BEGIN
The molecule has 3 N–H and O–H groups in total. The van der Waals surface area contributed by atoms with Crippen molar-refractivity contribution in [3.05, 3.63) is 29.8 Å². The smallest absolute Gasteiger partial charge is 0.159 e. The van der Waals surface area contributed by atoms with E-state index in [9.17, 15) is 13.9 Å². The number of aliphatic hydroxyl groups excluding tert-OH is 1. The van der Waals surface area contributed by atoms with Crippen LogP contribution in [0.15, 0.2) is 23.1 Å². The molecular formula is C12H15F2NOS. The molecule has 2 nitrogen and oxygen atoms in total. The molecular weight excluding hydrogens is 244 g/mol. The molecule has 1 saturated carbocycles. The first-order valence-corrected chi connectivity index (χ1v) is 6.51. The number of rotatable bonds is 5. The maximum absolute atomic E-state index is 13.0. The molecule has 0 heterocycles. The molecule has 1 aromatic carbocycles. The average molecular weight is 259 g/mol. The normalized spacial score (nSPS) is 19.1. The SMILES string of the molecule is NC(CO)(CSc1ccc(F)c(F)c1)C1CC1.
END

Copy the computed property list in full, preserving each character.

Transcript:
The molecule has 3 N–H and O–H groups in total. The van der Waals surface area contributed by atoms with Crippen molar-refractivity contribution in [3.05, 3.63) is 29.8 Å². The smallest absolute Gasteiger partial charge is 0.159 e. The van der Waals surface area contributed by atoms with E-state index in [9.17, 15) is 13.9 Å². The number of aliphatic hydroxyl groups excluding tert-OH is 1. The van der Waals surface area contributed by atoms with Crippen LogP contribution in [0.15, 0.2) is 23.1 Å². The molecular formula is C12H15F2NOS. The molecule has 2 nitrogen and oxygen atoms in total. The molecular weight excluding hydrogens is 244 g/mol. The molecule has 1 saturated carbocycles. The first-order valence-corrected chi connectivity index (χ1v) is 6.51. The number of rotatable bonds is 5. The maximum absolute atomic E-state index is 13.0. The molecule has 0 heterocycles. The molecule has 1 aromatic carbocycles. The average molecular weight is 259 g/mol. The normalized spacial score (nSPS) is 19.1. The SMILES string of the molecule is NC(CO)(CSc1ccc(F)c(F)c1)C1CC1.